Hands, Hearts & Heads: Saving jobs & maybe even lives

From whiskey to washing up! Cathead employees had to pivot rapidly from making alcohol to making hand sanitizer for Entergy and others. Afterward, they provided barrels of the product to the community for free.

During a pandemic, a power outage could be catastrophic. So, it is vital to keep the health crisis from hitting the front lines of a utility company’s workforce.

When a national shortage of hand sanitizer threatened, Dillon Allen was one Entergy employee tasked with finding enough of the product to supply thousands who are working to keep the power flowing.

“I had been researching distilleries that had turned to making hand sanitizer and reached out to a friend at the ABC (Mississippi’s Alcoholic Beverage Control) who put me in touch with Cathead Distillery in Jackson,” said Dillon, a senior manager with Entergy Nuclear. “It turned out they were already making the product, but in very small amounts as they were having issues getting raw materials.”

Allen knew that Entergy would need a lot of the product. He also knew that Entergy’s suppliers could likely provide the raw materials that Cathead needed. Through innovation and collaboration, “Comfort & Mercy” hand sanitizer was born, so named for the U.S. Navy’s two floating hospitals currently docked in New York City and Los Angeles to help during the COVID-19 pandemic.

“Our everyday business, making vodka, bourbon and other spirits, was hurting with the restaurants and bars closed,” said Majure Markow, Cathead’s vice president of sales. “Having a true partner in Entergy has been integral in allowing us to ramp up production. It has 100% kept our production team in place.”

Beneath barrels of Ole Soul Whiskey are buckets of Comfort & Mercy. The hand sanitizer is destined for delivery to Entergy.

So far, Cathead has made 42 tons of hand sanitizer, much of which has gone to Entergy’s nuclear plants, its transmission division and other functions throughout the company’s service area in Arkansas, Louisiana, Mississippi and Texas. The distillery is also supplying the Mississippi Emergency Management Agency and the Mississippi Department of Transportation.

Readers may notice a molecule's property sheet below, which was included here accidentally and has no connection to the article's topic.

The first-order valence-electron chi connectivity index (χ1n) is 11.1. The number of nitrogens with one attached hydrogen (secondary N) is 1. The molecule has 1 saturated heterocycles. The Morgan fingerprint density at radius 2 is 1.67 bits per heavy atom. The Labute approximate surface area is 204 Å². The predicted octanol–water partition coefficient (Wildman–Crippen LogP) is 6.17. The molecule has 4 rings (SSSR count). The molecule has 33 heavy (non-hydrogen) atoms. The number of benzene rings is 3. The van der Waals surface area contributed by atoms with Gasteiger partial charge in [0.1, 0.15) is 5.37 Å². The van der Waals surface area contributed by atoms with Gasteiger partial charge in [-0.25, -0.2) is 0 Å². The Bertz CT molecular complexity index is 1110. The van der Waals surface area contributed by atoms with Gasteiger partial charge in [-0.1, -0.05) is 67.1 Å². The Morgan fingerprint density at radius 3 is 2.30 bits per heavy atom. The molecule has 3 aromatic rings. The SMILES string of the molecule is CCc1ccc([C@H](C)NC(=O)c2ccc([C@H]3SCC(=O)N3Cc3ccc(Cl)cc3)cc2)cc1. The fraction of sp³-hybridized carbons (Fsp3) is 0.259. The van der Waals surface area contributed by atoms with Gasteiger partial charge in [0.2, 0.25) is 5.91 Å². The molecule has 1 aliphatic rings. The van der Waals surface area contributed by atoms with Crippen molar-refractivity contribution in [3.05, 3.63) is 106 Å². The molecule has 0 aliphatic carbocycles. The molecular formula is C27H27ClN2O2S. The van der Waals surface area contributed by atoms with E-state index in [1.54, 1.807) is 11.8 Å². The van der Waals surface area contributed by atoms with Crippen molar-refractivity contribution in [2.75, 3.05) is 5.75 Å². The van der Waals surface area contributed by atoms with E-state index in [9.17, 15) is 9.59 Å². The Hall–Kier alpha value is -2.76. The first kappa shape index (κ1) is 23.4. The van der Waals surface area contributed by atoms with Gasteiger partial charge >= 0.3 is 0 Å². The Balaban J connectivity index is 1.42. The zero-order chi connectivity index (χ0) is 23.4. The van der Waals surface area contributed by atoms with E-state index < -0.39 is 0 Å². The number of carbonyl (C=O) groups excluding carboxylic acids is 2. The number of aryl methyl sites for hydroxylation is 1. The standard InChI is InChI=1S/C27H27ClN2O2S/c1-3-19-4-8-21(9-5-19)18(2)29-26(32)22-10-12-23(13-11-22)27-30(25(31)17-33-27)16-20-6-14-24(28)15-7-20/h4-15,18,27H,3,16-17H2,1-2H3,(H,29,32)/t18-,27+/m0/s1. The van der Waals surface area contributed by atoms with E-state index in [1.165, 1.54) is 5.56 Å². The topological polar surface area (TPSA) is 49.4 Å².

Manufacturing these large amounts has allowed Cathead to meet another goal—produce free hand sanitizer for the community. Barrels were set up in Jackson at a Wal-Mart and three Corner Market grocery stores, where customers could get up to 12 ounces for free.

Cathead is one of many distilleries around the country that began making hand sanitizer after the Alcohol and Tobacco Tax and Trade Bureau waived certain regulations that prevented them from doing so. Entergy is also sourcing from Rich Grain Distilling Co. in Canton, Miss., Seven-Three Distilling Co. in New Orleans and others to fulfill the needs of its workforce.

In addition, Entergy formed a logistic team to help distribute the sanitizer to those who needed it most in the New Orleans area. The team researched and ordered bottles and bottling supplies; designed, printed and affixed labels, and created a streamlined process to repackage and distribute individual bottles of sanitizer to fellow employees.

In fewer than six days, the logistics team produced 1,420 refillable bottles of hand sanitizer that were distributed to more than 450 employees working in transmission asset management and distribution operations in the Crescent City.

To learn about other ways that Entergy is helping its customers, communities, and employees during the pandemic, visit its COVID-19 webpage

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